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Lessening the stigma of opioid addiction

A Weber State University 1999 graduate, Maureen Cavanagh, came back to WSU to teach students about opioid addiction and how she learned through family experience how to combat it.

Author of “If You Love Me: A Mother’s Journey Through Her Daughters Opioid Addiction”, Cavanagh spoke to students on October 3, 2019 in the Interprofessional Education building, which was full of EMT students, health professions students and athletic trainers.

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Maureen hopes to spread awareness about opioid addiction with her personal story of her daughter (Israel Campa / The Signpost)

Cavanagh grew up in New York City. She came to Weber State University to get away from her drug and alcohol addicted family members and raise her children in a better environment. As her children got older, Cavanagh decided to move back East to Massachusetts to get her education degree.

Cavanagh told the story of her daughter and her fight for her life. She said her daughter was a very sweet girl. She did well during school and eventually graduated high school as an honor student. Somehow, during her first year of college she began to experiment with different drugs and alcohol.

Cavanagh immediately searched for help for her daughter, taking her to the ER and later admitting her to outpatient addiction programs. After 13 overdoses and 40 different addiction rehabs, she continued to fall down hill. She had no idea that it was this bad. She was scared for her daughter’s life.

Cavanagh said to her daughter one night as she was crying on the kitchen floor while relapsing, “Katie, I love you, but you are going to die.” Then her daughter replied, “If you love me, let me die.”

Cavanagh explained to students that there are different ways that stigma impacts people who are addicted to drugs and alcohol. She told them that she had been terrified to reach out for help knowing that it could hurt her daughter to have the whole community know about her opioid addiction. She didn’t think anyone could understand what her family was going through.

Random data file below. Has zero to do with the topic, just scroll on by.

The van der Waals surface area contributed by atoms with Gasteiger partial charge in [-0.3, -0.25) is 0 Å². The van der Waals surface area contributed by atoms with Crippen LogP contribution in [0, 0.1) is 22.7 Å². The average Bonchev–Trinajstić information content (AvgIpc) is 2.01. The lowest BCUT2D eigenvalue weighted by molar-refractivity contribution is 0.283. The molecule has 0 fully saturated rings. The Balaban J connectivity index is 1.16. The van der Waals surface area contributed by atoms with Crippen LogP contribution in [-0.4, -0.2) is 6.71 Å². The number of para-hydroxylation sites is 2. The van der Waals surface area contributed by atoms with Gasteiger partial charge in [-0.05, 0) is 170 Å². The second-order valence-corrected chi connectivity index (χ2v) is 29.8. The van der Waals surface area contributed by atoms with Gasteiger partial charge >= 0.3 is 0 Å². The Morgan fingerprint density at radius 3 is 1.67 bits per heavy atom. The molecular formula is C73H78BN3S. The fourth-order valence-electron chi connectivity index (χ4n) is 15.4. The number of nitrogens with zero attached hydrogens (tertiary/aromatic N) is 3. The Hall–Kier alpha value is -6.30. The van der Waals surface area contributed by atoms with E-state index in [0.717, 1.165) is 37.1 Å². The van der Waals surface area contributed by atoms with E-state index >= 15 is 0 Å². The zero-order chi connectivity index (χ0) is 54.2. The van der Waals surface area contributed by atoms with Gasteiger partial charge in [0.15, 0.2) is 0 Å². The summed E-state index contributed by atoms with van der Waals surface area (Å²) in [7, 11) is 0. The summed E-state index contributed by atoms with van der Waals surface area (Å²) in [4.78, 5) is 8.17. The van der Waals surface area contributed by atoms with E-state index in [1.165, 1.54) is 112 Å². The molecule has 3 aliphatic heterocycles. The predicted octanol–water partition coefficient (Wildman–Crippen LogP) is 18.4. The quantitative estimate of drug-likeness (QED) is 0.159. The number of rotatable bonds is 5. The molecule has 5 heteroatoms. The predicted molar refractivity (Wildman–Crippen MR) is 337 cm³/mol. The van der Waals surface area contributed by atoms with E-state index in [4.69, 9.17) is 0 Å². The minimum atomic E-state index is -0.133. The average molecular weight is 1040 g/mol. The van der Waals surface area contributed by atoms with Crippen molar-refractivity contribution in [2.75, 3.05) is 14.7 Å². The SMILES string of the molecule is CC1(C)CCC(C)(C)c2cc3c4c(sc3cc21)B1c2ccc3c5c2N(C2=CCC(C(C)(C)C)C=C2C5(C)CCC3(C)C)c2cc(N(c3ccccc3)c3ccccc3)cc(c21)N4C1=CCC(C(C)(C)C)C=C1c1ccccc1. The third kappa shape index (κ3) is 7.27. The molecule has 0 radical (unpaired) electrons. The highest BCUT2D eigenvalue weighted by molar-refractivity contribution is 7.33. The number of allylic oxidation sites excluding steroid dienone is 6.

She was trying so hard to keep her daughter’s reputation while still searching for help. Cavanagh felt several times that all hope was lost and her daughter would eventually lose the battle against opioids.

The New York Times approached her asking if she would write a book about her experiences. She began to write the book “If You Love Me: A Mother’s Journey Through Her Daughters Opioid Addiction.”

She decided to write this book for the mothers and family members out there thinking that they are alone in the battle against opioids. She wrote it to tell her story about the real life experiences of having a child addicted to drugs, hoping that someone would read it and understand what their child was going through.

Cavanagh later started a foundation called “Magnolia New Beginnings” where they run a non-profit helping people in recovery. The group currently has over 25,000 support groups online 24/7 to help people to reach sobriety. The foundation also raises money for people in recovery to go back to school and get an education.

Cavanagh is a life trainer and family recovery coach helping families everywhere to recover from addiction. “Be delusionally optimistic, no matter how hard the situation you are in. Always hold on to hope,” Cavanagh said.

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